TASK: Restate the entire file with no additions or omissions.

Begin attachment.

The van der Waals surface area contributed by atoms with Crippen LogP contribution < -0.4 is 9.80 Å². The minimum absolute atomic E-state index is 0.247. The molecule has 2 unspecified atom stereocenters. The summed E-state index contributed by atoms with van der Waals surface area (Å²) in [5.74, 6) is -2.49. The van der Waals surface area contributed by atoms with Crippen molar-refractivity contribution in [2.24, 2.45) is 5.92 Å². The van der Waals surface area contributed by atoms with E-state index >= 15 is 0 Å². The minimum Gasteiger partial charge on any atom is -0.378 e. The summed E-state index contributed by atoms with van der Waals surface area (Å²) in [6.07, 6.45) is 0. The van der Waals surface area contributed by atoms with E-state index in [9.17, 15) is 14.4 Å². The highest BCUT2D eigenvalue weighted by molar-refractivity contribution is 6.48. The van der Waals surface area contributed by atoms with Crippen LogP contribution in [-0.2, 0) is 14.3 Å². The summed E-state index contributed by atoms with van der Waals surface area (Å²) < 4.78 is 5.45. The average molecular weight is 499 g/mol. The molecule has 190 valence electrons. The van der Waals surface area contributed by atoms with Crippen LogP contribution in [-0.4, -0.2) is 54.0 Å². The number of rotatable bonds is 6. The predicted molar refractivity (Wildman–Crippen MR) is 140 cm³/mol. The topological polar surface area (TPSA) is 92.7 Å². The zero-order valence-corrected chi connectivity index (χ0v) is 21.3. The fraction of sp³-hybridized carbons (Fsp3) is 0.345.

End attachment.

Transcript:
The van der Waals surface area contributed by atoms with Crippen LogP contribution < -0.4 is 9.80 Å². The minimum absolute atomic E-state index is 0.247. The molecule has 2 unspecified atom stereocenters. The summed E-state index contributed by atoms with van der Waals surface area (Å²) in [5.74, 6) is -2.49. The van der Waals surface area contributed by atoms with Crippen molar-refractivity contribution in [2.24, 2.45) is 5.92 Å². The van der Waals surface area contributed by atoms with E-state index >= 15 is 0 Å². The minimum Gasteiger partial charge on any atom is -0.378 e. The summed E-state index contributed by atoms with van der Waals surface area (Å²) in [6.07, 6.45) is 0. The van der Waals surface area contributed by atoms with E-state index in [9.17, 15) is 14.4 Å². The highest BCUT2D eigenvalue weighted by molar-refractivity contribution is 6.48. The van der Waals surface area contributed by atoms with Crippen LogP contribution in [-0.2, 0) is 14.3 Å². The summed E-state index contributed by atoms with van der Waals surface area (Å²) < 4.78 is 5.45. The average molecular weight is 499 g/mol. The molecule has 190 valence electrons. The van der Waals surface area contributed by atoms with Crippen LogP contribution in [-0.4, -0.2) is 54.0 Å². The number of rotatable bonds is 6. The predicted molar refractivity (Wildman–Crippen MR) is 140 cm³/mol. The topological polar surface area (TPSA) is 92.7 Å². The zero-order valence-corrected chi connectivity index (χ0v) is 21.3. The fraction of sp³-hybridized carbons (Fsp3) is 0.345.